Wahba spoke on housing and objectives related to end ending extreme poverty and boosting shared prosperity. The Harvard University Ph.D. graduate also presented research about climate and disaster resilience housing. His World Bank colleagues analyzed neighborhoods with machine learning to discover what buildings were in danger of being at-risk, learning that every dollar spent in prevention is $4-10 saved in reconstruction. Wahba concluded his presentation by stressing that the problem is never only about housing, but about people.

“Do not wait to build back better,” Wahba told the audience. “Build better than before.”

Representing the foremost global city-led urban resilience network, Sarkozy spoke about equitability.

“If you are not doing it from an equitable lens, you are not really doing it,” he said, speaking on his work at the Resilient Cities Network. Sarkozy has a long history of work with indigenous communities, particularly in the areas of community finance and economic sovereignty.

After Sarkozy, Knowles presented on how as the Miami Beach Chief Resilience Officer, she is addressing broader social resilience of quality of life. Miami Beach is working on combatting climate change effects by planning for sea level rise. It is doing this by raising sidewalks, offering grants for housing renovations in low-income areas and creating sophisticated water-waste systems.

Hess, the director of Future Ready at the City of Orlando, presented his work to improve the quality of internet connection in Orlando households.

“Focusing on the people is a really big part of my work,” he said.

At the conclusion of the panel, associate professor Jeff Carney expanded on his work at FIBER, where the immediate goal is to advance research in different fields.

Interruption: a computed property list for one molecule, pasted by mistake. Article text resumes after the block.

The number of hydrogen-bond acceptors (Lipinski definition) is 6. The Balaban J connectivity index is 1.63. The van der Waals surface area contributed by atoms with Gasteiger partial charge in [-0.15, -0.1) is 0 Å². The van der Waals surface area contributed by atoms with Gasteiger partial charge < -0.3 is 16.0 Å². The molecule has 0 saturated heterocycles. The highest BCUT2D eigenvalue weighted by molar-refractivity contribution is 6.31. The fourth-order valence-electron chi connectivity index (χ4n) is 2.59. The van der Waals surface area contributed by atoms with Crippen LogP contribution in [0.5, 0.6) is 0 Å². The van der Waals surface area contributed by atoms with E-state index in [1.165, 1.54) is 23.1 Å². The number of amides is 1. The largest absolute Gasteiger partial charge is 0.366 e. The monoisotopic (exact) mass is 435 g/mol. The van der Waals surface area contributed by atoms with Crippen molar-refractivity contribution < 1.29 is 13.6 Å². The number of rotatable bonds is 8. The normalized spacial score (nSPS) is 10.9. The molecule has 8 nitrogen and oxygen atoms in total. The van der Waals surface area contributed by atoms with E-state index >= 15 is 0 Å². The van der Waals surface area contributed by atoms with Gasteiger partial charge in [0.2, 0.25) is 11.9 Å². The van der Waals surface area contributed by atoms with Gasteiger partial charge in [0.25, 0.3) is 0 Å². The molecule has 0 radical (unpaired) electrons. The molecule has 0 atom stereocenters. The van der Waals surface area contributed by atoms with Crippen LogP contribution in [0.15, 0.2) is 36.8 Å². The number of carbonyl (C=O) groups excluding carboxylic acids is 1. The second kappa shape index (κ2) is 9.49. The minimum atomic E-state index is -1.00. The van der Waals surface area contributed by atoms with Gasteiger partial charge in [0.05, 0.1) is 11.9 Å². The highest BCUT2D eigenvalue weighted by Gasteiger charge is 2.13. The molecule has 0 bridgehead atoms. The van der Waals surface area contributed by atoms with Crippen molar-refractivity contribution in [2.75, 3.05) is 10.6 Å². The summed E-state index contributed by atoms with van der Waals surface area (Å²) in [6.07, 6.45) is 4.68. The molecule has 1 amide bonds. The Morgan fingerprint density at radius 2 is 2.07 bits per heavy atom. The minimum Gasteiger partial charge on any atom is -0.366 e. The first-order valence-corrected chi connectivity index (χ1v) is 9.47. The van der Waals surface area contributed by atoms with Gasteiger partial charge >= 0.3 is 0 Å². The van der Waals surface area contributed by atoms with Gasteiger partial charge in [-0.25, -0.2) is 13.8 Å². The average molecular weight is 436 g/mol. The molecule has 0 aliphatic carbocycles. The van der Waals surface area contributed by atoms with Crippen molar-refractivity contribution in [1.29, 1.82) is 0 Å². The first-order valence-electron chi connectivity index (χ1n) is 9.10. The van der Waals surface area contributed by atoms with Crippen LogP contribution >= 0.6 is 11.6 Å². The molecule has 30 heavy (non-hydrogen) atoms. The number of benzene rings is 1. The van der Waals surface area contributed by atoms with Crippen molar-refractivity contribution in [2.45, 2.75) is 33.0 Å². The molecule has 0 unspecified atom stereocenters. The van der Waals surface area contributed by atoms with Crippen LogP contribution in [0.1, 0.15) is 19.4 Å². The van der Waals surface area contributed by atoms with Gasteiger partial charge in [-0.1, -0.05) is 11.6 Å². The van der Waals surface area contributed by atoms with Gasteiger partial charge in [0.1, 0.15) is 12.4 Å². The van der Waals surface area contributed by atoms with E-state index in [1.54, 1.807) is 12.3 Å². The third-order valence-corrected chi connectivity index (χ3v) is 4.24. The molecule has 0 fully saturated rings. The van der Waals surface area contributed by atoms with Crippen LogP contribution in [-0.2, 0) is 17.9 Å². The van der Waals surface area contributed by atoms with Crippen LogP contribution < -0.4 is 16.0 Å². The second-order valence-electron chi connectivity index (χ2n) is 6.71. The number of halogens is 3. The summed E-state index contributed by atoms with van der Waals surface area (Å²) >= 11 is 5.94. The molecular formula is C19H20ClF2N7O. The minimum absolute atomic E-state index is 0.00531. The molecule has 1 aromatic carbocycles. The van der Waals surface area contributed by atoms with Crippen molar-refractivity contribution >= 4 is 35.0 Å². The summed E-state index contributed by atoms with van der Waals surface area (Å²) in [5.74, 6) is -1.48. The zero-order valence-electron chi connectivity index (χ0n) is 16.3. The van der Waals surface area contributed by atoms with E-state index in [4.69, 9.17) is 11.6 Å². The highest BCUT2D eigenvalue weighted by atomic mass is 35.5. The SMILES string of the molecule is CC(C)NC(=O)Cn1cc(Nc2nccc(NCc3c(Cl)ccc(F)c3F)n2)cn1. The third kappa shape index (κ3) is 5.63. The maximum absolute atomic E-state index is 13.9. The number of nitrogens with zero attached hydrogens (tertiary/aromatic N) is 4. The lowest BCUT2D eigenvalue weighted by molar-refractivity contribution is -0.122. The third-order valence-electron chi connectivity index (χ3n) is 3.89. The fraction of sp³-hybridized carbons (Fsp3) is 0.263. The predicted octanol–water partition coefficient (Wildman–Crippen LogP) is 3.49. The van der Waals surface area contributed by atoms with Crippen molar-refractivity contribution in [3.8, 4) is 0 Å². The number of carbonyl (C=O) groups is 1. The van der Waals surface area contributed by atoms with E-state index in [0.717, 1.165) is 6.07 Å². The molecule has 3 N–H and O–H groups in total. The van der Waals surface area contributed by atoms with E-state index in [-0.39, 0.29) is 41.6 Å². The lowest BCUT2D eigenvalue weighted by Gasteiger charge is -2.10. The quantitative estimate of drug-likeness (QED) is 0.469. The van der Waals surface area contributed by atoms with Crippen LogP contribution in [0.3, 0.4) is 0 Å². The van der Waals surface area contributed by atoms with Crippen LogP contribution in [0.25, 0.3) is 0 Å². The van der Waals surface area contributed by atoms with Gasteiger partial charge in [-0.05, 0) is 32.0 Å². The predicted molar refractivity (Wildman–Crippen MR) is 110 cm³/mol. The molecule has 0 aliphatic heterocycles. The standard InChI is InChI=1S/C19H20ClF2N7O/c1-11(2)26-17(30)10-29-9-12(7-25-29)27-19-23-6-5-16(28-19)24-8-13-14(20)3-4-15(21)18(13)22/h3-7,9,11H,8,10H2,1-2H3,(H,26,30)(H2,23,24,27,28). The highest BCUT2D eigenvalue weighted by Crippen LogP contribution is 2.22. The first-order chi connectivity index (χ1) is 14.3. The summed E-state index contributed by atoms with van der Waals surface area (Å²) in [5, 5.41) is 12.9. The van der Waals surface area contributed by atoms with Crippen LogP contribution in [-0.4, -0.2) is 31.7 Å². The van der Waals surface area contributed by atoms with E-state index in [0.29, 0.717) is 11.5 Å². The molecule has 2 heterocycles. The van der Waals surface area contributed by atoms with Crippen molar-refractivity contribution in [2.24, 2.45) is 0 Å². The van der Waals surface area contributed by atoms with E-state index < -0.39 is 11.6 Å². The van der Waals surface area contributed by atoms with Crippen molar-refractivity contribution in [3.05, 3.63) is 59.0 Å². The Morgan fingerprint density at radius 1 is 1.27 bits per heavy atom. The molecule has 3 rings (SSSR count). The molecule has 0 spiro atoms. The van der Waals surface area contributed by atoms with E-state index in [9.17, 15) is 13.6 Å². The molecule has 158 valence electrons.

Day two of the event began with new faculty members focusing on the expansion of the DCP academic community. Most of the six-on-five lightning rounds centered around the college’s focus on artificial intelligence.

“Simulation-based quantification technologies, emerging data integration and AI systems are playing important roles,” DCP Assistant Professor Chaofeng Wang said. “The risk and performance of urban infrastructures needs to be understood for informed decision-making under the uncertain and changing environment.”

Following an update from the different centers involved with DCP, the symposium closed with a panel entitled “Cross-College Research Sharing: Place-based Inquiry & Discussion.” The event closer featured DCP faculty members Ilir BejleriNancy ClarkKevin Thompson and Jason von Meding 

Bejleri presented his research looking at limited mobility options in the Gainesville area. The object of his research was to assess availability of transport options and develop a geospatial model to apply to Alachua County. The research team looked at transportation supply versus transportation demand and saw a deficiency. Now, they are working to apply and assess results of this model to a region of four counties in Florida.

Thompson spoke about his placemaking efforts at Growhub, which provides opportunities for students and citizens to collaborate. It brings diverse groups of people together and allows students to learn how non-profits operate and raise capital funding.

During the panel, Dr. Portillo asked, “Where do you see most growth happening for place making?”

Thompson explained that it is being able to take joyful experience of placemaking for students and looking for opportunities in the future. It helps students find a place in the community, he said.

The 14th Annual DCP Research Symposium will be held Nov. 9-10, 2022, when DCP once again presents fascinating research from students, faculty and relevant industry thought leaders.